City commissioners hope to have a new city manager selected within at least six months.
Mayor Boog Highberger on Wednesday said commissioners had not set a firm timeline for the search to be completed, but he said a three- to six-month process was likely. City Commissioner Mike Amyx agreed. He is scheduled to begin a one-year term as mayor on Tuesday.
"The timeline, I think, is realistic," Amyx said. "It will be a big goal of mine to stay within it. I really don't want it to go longer than that."
Commissioners are searching for a new city manager after Mike Wildgen three weeks ago was asked to resign after 16 years as the city's top executive. Commissioners cited concerns related to long-term planning and infrastructure issues as reasons for Wildgen's release.
Highberger also confirmed the commission has agreed to hire a consulting firm to help the city with a nationwide search to fill the job. He said commissioners - who have been meeting about the search in closed-door executive sessions - had not settled on a particular consulting firm. But Highberger said a consultant would help attract more qualified applicants.
Related content about Mike Wildgen
- 6News video: Consultant to help search for new city manager
- New city manager may be selected within six months
- 6News video: City Commissioners approve separation agreement for Wildgen (03-14-06)
- City Commission quietly enters post-Wildgen era (03-15-06)
- Wildgen's bosses 1990-2006 (pdf)
- Wildgen's departure surprises ex-leaders (03-12-06)
- 6News video: Former City Manager will collect annual salary
- City manager leaves with $121K, raise
- Wildgen's severance package
- No timeline in search for city manager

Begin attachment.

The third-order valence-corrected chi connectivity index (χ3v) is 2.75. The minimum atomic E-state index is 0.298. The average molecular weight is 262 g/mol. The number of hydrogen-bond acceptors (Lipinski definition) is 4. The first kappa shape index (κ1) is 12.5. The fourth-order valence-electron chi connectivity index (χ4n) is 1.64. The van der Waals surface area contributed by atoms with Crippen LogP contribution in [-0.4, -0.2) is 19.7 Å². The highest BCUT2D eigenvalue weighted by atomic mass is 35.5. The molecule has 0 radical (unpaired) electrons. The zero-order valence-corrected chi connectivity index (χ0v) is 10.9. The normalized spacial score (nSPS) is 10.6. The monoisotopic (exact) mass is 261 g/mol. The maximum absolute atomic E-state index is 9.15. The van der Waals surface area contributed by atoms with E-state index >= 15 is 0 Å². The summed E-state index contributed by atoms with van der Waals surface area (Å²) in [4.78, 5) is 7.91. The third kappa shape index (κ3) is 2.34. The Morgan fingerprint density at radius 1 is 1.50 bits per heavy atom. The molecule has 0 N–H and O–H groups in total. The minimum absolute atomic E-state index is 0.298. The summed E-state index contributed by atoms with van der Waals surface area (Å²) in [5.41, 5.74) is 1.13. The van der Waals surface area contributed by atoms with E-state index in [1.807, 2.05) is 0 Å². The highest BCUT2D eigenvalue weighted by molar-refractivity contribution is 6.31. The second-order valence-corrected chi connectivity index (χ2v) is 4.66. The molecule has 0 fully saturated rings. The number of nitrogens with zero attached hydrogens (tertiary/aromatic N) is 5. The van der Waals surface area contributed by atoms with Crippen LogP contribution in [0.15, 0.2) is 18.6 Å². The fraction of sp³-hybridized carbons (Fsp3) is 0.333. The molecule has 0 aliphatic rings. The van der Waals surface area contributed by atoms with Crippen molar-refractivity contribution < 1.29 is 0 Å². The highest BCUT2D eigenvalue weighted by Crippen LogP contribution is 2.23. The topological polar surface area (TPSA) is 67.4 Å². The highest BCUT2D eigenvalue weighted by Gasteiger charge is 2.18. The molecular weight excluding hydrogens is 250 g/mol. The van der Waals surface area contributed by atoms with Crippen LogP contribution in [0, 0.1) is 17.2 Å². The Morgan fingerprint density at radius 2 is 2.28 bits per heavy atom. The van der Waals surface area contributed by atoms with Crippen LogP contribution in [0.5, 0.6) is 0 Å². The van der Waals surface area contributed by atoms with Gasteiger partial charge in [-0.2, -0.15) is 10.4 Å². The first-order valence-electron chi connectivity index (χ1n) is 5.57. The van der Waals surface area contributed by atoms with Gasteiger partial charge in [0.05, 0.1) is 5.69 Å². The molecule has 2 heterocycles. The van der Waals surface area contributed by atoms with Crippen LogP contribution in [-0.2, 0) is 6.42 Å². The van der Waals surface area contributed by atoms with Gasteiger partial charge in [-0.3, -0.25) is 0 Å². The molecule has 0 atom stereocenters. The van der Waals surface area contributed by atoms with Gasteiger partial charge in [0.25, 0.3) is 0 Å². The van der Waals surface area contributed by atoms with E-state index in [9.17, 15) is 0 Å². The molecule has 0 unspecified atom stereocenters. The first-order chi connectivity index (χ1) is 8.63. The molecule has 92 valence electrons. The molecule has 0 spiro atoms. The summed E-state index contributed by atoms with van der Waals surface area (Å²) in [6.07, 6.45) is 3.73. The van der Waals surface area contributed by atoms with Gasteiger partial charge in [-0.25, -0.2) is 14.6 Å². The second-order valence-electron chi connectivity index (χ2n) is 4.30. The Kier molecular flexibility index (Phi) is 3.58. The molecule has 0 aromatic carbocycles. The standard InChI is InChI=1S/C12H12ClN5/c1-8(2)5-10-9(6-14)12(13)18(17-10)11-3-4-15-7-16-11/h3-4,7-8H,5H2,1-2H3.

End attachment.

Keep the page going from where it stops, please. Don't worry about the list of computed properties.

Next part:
- Three led push for resignation
- 6News video: City Commissioners speak out about Wildgen's resignation
- 6News video: Commissioners ask city manager to step down
- 6News video: A look back at Wildgen's term as city manager
- Photo Gallery: Mike Wildgen
- Wildgen's resignation statement
- City commission news release about Wildgen
- Longtime city manager resigns under pressure (03-09-06)
- Wildgen accomplished much in office (03-09-06)
- Lawrence city manager resigns under pressure (03-08-06)
- More about Mike Wildgen
"I think we need to cast our net as wide as possible to identify every possible candidate we can," Highberger said. "Consultants know the people in the industry. They can go out and recruit. It is something we would not have the resources to do on our own."
City commissioners have scheduled another executive session for Tuesday. Highberger said commissioners need to come to a conclusion on which consulting firm to hire. He also said commissioners needed to craft a statement about what type of individual they're seeking for the job.
That may spark a philosophical discussion about what role the city manager should play. Traditionally, city managers can either be viewed as executives who implement decisions of elected officials, or leaders who actively give advice and guidance to commissioners as they set policy.
"That is something we need to be clear about before we start the hiring process," Highberger said. "My sense is that the majority of the commission is interested in a candidate who will be active and initiate changes."
Commissioners also have to decide how to proceed with the search for a new planning director. Longtime director Linda Finger resigned her post under pressure in December.
There's some sentiment on the commission that the search should be delayed until a new city manager is hired.
"I still think the city manager needs to ultimately have input on the hiring of the planning director," Amyx said.
But both Amyx and Highberger said commissioners were working well together on the search. The Journal-World learned that commissioners were not unanimous in seeking Wildgen's resignation. Commissioners Sue Hack, Mike Rundle and David Schauner sought the resignation, while Highberger and Amyx did not.
"We are unanimous in moving forward," Highberger said. "We're not going to dwell on the past. We're moving forward."